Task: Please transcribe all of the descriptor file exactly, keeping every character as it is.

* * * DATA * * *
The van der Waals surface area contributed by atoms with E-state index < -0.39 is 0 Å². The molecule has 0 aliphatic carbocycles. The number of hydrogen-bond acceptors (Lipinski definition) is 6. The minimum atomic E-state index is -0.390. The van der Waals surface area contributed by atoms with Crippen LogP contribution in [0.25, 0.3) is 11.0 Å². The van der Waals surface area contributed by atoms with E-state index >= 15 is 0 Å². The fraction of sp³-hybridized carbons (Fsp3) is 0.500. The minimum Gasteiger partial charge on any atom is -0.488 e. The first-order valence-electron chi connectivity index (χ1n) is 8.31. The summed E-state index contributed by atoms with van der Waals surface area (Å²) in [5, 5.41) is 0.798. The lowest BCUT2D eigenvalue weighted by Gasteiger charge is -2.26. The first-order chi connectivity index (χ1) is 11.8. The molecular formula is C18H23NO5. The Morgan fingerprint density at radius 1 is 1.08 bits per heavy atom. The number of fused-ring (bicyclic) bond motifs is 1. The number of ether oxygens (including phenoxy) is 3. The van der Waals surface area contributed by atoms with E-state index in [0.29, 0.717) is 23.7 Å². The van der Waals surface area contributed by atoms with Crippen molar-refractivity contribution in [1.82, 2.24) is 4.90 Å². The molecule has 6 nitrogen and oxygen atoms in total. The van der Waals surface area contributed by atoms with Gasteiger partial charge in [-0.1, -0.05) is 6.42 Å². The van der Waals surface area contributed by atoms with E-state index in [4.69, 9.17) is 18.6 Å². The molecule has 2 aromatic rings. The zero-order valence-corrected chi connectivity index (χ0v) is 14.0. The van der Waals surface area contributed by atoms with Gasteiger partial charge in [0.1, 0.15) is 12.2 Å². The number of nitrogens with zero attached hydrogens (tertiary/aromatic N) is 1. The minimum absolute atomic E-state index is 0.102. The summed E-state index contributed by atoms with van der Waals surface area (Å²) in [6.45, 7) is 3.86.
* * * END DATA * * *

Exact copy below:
The van der Waals surface area contributed by atoms with E-state index < -0.39 is 0 Å². The molecule has 0 aliphatic carbocycles. The number of hydrogen-bond acceptors (Lipinski definition) is 6. The minimum atomic E-state index is -0.390. The van der Waals surface area contributed by atoms with Crippen LogP contribution in [0.25, 0.3) is 11.0 Å². The van der Waals surface area contributed by atoms with E-state index >= 15 is 0 Å². The fraction of sp³-hybridized carbons (Fsp3) is 0.500. The minimum Gasteiger partial charge on any atom is -0.488 e. The first-order valence-electron chi connectivity index (χ1n) is 8.31. The summed E-state index contributed by atoms with van der Waals surface area (Å²) in [5, 5.41) is 0.798. The lowest BCUT2D eigenvalue weighted by Gasteiger charge is -2.26. The first-order chi connectivity index (χ1) is 11.8. The molecular formula is C18H23NO5. The Morgan fingerprint density at radius 1 is 1.08 bits per heavy atom. The number of fused-ring (bicyclic) bond motifs is 1. The number of ether oxygens (including phenoxy) is 3. The van der Waals surface area contributed by atoms with E-state index in [0.29, 0.717) is 23.7 Å². The van der Waals surface area contributed by atoms with Crippen molar-refractivity contribution in [1.82, 2.24) is 4.90 Å². The molecule has 6 nitrogen and oxygen atoms in total. The van der Waals surface area contributed by atoms with Gasteiger partial charge in [-0.1, -0.05) is 6.42 Å². The van der Waals surface area contributed by atoms with E-state index in [4.69, 9.17) is 18.6 Å². The molecule has 2 aromatic rings. The zero-order valence-corrected chi connectivity index (χ0v) is 14.0. The van der Waals surface area contributed by atoms with Gasteiger partial charge in [0.1, 0.15) is 12.2 Å². The number of nitrogens with zero attached hydrogens (tertiary/aromatic N) is 1. The minimum absolute atomic E-state index is 0.102. The summed E-state index contributed by atoms with van der Waals surface area (Å²) in [6.45, 7) is 3.86.